The Retro Tech Museum displays 20th Century technology of various kinds - particularly office and computer technologies. Our sales efforts help pay for our overhead to cover our mission of bridging the technology divide.
Moore's Law tells that the power of a state of the art computer doubles every 18 months. This display shows some of those changes over time.
A computer workshop is required for refurbishing computers. It also allows us to repair your computer, whether it is a current state of the art machine or one that belongs here in our museum.
This display shows the inside of disk drives that have been used since the 1960s. The large 14 inch platters contained only a few thousand characters of information. Today we use USB flash drives smaller than a quarter that contain billions and todays hard drives can hold trillions of characters.
Radio, sewing machines and typewriters were state of the art in the first half of the 20th Century.
Before we had computers or television, there was film and Radio. Home movies were big in the 50s & 60s.
In the 70s Color TV dominated, but there were also other choices for entertainment shown here.
Gaming systems were all the buzz in the 70s. These were small special purpose boxes that played a single game cartridge. One of the most popular games was PacMan.
Here are some early commercial home systems. On the left is Heath which was a build it yourself model. The Commodore and Radio Shack on the right arrived fully assembled.
Home and hobbyist computer enthusiasts need to work at the board level. Using Radio testing equipment like this, people like Jobs and Wozniack were able to build early home systems.
The Apple II was the first major success for Apple. This Apple IIc, typical of the genra can play a good game of chess.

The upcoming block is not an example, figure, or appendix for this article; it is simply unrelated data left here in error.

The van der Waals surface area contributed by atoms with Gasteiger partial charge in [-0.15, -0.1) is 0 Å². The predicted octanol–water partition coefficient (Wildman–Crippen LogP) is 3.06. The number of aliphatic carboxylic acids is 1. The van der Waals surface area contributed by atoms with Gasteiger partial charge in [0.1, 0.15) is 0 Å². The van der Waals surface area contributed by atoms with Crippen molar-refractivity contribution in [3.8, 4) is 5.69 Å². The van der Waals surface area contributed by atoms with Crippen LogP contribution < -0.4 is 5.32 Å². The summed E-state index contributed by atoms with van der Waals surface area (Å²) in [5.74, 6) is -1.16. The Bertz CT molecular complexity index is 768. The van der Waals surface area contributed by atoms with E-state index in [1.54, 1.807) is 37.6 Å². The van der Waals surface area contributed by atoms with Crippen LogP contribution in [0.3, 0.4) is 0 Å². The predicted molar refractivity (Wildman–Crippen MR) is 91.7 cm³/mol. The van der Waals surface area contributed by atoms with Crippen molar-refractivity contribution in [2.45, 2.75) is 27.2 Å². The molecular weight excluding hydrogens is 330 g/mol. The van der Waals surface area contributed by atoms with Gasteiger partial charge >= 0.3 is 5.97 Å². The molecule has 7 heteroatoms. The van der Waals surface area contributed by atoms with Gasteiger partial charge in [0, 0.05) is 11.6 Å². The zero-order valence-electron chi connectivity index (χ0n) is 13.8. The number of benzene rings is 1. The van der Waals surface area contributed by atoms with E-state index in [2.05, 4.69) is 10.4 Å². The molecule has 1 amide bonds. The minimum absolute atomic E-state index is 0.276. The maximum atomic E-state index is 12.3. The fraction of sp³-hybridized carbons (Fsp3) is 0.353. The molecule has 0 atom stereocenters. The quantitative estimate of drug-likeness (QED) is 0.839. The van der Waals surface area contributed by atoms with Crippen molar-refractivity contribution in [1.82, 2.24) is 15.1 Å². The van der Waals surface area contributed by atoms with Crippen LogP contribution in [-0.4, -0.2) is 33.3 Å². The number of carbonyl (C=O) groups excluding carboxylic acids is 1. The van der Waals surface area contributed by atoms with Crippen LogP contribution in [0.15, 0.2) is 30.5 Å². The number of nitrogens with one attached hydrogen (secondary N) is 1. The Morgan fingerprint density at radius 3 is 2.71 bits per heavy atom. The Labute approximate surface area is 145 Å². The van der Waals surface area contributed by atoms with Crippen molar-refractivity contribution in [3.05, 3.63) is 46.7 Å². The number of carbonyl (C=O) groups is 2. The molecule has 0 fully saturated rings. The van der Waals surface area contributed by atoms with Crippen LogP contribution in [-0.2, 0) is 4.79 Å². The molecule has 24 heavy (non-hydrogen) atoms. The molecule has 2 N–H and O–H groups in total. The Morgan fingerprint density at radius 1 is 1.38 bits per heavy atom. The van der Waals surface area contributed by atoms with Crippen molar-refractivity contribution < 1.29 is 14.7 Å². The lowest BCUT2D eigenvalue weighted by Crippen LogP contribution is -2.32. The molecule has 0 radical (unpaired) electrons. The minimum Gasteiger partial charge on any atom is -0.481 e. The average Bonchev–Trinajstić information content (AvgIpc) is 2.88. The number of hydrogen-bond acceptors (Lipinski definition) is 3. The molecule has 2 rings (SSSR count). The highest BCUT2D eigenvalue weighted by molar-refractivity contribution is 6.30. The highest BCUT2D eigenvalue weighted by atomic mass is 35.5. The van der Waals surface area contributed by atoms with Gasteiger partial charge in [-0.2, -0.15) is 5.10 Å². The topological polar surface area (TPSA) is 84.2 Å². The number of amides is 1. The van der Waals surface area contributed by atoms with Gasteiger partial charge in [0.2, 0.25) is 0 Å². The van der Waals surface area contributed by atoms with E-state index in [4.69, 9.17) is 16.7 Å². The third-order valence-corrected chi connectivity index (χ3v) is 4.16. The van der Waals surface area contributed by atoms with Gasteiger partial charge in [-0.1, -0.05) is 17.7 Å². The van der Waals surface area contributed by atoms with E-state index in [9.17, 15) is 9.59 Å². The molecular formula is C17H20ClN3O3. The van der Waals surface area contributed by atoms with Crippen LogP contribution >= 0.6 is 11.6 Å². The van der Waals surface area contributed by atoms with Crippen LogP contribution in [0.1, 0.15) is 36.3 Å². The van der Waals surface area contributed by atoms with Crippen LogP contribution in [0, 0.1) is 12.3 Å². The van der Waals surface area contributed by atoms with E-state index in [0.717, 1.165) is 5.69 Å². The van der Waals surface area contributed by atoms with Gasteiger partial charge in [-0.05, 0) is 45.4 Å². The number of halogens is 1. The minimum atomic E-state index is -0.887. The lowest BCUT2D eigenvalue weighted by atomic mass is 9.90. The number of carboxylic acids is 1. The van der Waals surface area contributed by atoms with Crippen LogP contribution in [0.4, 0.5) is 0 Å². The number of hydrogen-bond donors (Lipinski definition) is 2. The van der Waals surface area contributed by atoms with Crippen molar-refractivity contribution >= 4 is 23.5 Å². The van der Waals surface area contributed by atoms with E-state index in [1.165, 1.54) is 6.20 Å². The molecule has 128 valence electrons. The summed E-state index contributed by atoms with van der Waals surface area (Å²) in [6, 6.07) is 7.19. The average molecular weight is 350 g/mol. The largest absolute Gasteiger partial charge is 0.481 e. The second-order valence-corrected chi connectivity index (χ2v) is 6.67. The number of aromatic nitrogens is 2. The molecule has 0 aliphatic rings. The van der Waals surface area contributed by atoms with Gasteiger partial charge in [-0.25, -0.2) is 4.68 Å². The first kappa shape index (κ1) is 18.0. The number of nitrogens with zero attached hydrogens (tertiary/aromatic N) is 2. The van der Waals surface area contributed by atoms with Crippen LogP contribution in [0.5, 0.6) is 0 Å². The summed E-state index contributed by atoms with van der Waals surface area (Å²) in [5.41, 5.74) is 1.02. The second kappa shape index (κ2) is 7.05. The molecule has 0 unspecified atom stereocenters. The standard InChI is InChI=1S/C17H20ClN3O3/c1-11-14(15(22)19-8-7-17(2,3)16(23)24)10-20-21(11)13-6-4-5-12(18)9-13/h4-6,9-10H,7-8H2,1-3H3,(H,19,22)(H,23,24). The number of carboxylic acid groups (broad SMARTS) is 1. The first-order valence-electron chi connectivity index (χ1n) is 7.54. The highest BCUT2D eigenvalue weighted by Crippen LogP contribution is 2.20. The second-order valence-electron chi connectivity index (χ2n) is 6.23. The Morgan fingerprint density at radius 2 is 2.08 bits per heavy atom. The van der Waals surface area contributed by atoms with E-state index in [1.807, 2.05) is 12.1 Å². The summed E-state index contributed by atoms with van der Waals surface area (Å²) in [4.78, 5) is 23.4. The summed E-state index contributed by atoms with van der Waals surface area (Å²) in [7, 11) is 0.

The original IBM PC was intended to be a home systems to fight with Apple for the new home marketplace. But it's low cost and open architecture made it also attractive to the business community.
Microsoft of course was the maker of DOS, the operating system for the IBM PC. But Microsoft was also a maker of applications for both IBM and Apple.
The IBM PC jr was IBM's answer to Apple and other home systems.
Compaq was one of the first successful clone makers, utilizing the first business portable computer. The Compaq portable was also called the luggable as it weighed about 35 pounds.
IBM tried answering the clones by changing the hardware architecture and the PS/1 was born. But this didn't work as the business consumers had too much investment in the old Intel machines and the PS/1 was a failure.
After the Power PC, Apple turned its talents artistically to making beautiful as well as functional computers. Here is an early colorful iMac with pleasing design.
Apple found product niches in education and graphical applications. They also found a partner with Avid a maker of professional Audio/Visual software for Television production. We have a complete working demo system for you to marvel at.